CINNAMON BOOSTS COLLAGEN PRODUCTION THROUGH IGF-1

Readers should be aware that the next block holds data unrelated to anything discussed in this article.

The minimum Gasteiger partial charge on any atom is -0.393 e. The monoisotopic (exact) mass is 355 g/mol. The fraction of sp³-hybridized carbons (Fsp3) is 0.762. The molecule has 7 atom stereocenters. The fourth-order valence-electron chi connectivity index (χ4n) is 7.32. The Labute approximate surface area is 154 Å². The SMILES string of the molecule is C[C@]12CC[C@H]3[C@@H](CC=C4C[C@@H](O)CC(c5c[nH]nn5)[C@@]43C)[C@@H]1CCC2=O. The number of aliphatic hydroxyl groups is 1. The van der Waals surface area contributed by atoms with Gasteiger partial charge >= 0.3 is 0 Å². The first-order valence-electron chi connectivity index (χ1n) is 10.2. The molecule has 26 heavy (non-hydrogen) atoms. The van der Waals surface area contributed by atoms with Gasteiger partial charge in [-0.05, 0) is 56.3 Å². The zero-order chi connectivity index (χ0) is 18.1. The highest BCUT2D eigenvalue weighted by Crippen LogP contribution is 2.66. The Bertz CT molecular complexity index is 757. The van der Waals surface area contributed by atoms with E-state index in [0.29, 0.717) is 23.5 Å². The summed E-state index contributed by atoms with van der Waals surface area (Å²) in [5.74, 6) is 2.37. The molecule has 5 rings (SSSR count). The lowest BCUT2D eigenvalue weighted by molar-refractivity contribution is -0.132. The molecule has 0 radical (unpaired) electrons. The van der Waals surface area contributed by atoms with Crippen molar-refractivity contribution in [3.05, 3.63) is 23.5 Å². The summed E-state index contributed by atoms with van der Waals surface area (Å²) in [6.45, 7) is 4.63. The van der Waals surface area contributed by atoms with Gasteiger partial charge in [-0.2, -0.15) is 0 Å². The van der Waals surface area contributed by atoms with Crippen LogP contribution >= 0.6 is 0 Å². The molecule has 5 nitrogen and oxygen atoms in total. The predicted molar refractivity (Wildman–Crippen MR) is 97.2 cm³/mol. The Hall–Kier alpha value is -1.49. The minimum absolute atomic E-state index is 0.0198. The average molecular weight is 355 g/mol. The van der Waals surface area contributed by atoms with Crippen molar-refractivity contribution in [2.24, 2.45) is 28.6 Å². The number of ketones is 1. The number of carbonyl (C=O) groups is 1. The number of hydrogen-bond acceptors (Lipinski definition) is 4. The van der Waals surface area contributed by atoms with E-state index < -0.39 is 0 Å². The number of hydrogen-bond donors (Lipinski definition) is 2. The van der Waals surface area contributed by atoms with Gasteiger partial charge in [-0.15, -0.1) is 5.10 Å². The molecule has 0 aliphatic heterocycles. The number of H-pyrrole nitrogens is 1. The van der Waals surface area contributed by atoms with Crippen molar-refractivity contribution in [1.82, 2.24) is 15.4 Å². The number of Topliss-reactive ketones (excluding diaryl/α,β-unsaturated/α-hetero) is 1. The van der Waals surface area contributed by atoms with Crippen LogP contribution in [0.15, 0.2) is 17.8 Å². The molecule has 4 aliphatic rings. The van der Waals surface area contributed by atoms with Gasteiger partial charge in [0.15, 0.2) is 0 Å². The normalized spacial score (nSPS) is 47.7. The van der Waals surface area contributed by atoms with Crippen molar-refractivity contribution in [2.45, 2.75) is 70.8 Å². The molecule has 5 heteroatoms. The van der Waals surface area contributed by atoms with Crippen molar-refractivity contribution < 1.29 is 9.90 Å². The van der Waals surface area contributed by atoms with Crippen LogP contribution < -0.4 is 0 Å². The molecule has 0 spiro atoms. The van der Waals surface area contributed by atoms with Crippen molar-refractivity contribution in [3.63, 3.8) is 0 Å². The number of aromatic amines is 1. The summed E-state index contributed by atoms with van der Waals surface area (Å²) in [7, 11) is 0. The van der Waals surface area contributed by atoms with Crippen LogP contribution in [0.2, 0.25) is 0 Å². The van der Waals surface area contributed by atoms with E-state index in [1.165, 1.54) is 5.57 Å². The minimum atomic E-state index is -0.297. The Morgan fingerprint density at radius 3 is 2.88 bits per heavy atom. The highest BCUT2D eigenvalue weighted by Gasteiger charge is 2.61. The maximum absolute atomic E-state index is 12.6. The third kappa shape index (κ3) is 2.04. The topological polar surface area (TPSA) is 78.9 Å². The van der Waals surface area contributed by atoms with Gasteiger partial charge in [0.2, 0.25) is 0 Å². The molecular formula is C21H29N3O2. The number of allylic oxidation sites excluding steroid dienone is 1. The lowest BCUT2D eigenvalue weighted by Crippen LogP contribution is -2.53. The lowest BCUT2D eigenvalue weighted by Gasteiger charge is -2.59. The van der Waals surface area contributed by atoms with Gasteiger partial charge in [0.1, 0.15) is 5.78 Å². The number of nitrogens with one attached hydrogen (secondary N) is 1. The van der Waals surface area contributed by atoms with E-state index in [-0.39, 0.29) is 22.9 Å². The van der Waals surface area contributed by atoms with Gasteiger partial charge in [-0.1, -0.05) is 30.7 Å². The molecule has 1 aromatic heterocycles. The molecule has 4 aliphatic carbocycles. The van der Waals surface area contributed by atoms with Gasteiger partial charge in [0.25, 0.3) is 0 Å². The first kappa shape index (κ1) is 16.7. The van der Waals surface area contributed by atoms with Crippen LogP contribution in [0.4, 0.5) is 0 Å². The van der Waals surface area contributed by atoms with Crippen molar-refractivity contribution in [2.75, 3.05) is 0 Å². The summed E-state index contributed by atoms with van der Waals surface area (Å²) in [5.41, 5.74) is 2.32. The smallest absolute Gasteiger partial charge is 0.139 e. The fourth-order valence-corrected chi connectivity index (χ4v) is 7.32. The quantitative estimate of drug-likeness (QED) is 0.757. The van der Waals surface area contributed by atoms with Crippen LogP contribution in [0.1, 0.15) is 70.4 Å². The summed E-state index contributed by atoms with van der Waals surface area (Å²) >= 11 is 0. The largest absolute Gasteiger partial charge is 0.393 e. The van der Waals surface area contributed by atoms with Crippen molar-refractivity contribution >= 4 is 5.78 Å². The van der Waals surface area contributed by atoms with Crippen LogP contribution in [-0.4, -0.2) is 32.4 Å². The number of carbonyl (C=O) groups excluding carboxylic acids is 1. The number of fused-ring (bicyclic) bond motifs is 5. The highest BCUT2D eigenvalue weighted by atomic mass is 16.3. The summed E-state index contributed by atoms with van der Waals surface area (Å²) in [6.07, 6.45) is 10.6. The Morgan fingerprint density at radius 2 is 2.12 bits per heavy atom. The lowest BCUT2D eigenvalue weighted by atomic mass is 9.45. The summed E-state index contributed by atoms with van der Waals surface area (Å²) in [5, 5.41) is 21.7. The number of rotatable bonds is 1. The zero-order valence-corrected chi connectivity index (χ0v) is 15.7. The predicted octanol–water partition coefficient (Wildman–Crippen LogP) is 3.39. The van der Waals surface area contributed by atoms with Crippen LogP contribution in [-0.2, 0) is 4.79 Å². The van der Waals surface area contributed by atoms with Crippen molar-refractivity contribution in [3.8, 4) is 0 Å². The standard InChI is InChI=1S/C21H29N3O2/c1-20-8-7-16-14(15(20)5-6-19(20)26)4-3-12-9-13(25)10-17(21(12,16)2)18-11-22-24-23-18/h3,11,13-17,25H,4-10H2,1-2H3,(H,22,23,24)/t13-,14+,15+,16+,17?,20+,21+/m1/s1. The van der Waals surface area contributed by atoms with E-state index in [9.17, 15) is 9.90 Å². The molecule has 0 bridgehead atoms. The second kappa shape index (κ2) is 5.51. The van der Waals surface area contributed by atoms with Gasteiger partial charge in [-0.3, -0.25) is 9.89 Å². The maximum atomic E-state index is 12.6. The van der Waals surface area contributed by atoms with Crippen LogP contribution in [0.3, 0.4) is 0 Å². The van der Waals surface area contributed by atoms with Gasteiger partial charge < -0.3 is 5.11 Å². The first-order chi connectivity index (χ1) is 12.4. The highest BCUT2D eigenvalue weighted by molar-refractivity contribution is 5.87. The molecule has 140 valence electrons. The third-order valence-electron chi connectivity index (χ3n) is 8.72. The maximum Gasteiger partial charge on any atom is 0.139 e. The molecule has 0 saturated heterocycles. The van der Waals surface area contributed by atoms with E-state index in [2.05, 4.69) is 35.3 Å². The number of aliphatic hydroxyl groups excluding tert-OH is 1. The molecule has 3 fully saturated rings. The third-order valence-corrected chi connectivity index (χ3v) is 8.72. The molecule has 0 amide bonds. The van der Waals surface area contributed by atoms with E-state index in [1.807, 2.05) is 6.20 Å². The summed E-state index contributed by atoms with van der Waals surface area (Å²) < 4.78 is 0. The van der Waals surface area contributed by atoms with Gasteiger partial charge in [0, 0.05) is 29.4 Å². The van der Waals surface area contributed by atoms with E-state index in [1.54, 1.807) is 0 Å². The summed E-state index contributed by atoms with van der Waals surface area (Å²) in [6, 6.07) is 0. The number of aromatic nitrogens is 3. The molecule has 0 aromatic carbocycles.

Acinnamon supplement can help against skin aging, concluded biochemists at Osaka Prefecture University in Japan from a study in which they exposed skin cells to extracts of ten edible herbs in test tubes. If you’re a supplements or cosmetics manufacturerer looking for products to reduce skin aging, there are two factors ors you need to take into account: collagen and IGF-1. Skin owes its suppleness and youthfulness to a high level of collagen synthesis by the skin cells, and the hormone that stimulates the skin cells to produce collagen is IGF-1. There are indications that molecules in our food can enhance the effect of insulin – which in many respects resembles the effect of IGF-1. That’s why these researchers wondered whether they could find these molecules in edible herbs. When the Japanese exposed skin cells to ten different herb extracts in test tubes, they noticed that fenugreek, cinnamon and Iranian cumin in particular boosted collagen production. Cinnamaldehyde in particular enhanced collagen synthesis, the researchers discovered. Cinnamaldehyde improves the performance of IGF-1, the researchers discovered. They discovered more phosphorylated IGF-1 receptors in skin cells that had been exposed to IGF-1 rather than to cinnamaldehyde. So cinnamaldehyde doesn’t lead to the creation of more IGF-1 receptors, but does ensure that, once e IGF-1 has attached itself to its receptor, that the signal is transmitted better to the cell. The same actually also happened in experiments without IGF-1, so it would seem that cinnamaldehyde can replace IGF-1 in skin cells. [Hmm... we wonder if cinnamaldehyde does the same in muscle cells...] Reference: J Agric Food Chem. 2012 Feb.